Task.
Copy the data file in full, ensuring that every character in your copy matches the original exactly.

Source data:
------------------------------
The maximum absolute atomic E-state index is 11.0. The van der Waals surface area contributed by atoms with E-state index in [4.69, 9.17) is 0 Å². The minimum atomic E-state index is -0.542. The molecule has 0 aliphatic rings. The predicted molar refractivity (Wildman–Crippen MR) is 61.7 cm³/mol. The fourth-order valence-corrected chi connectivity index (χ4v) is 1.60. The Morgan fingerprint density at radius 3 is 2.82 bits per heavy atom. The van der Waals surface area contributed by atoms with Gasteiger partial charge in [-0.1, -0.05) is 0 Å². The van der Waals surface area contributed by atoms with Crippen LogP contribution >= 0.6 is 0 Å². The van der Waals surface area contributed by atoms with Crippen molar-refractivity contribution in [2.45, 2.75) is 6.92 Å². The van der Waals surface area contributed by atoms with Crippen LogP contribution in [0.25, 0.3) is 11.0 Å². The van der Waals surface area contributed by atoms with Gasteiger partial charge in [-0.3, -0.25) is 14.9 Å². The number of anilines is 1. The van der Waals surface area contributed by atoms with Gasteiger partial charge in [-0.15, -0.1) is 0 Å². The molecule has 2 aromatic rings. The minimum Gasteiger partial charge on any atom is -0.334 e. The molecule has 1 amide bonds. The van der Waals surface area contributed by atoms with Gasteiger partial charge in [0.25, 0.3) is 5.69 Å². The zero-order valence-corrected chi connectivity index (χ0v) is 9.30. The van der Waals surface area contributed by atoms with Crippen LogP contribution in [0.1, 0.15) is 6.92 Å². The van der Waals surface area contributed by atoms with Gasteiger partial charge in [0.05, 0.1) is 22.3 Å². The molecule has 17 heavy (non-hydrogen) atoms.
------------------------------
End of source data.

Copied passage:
The maximum absolute atomic E-state index is 11.0. The van der Waals surface area contributed by atoms with E-state index in [4.69, 9.17) is 0 Å². The minimum atomic E-state index is -0.542. The molecule has 0 aliphatic rings. The predicted molar refractivity (Wildman–Crippen MR) is 61.7 cm³/mol. The fourth-order valence-corrected chi connectivity index (χ4v) is 1.60. The Morgan fingerprint density at radius 3 is 2.82 bits per heavy atom. The van der Waals surface area contributed by atoms with Gasteiger partial charge in [-0.1, -0.05) is 0 Å². The van der Waals surface area contributed by atoms with Crippen LogP contribution >= 0.6 is 0 Å². The van der Waals surface area contributed by atoms with Crippen molar-refractivity contribution in [2.45, 2.75) is 6.92 Å². The van der Waals surface area contributed by atoms with Crippen LogP contribution in [0.25, 0.3) is 11.0 Å². The van der Waals surface area contributed by atoms with Gasteiger partial charge in [-0.3, -0.25) is 14.9 Å². The number of anilines is 1. The van der Waals surface area contributed by atoms with Gasteiger partial charge in [-0.15, -0.1) is 0 Å². The molecule has 2 aromatic rings. The minimum Gasteiger partial charge on any atom is -0.334 e. The molecule has 1 amide bonds. The van der Waals surface area contributed by atoms with Gasteiger partial charge in [0.25, 0.3) is 5.69 Å². The zero-order valence-corrected chi connectivity index (χ0v) is 9.30. The van der Waals surface area contributed by atoms with Crippen LogP contribution in [0.1, 0.15) is 6.92 Å². The van der Waals surface area contributed by atoms with Gasteiger partial charge in [0.05, 0.1) is 22.3 Å². The molecule has 17 heavy (non-hydrogen) atoms.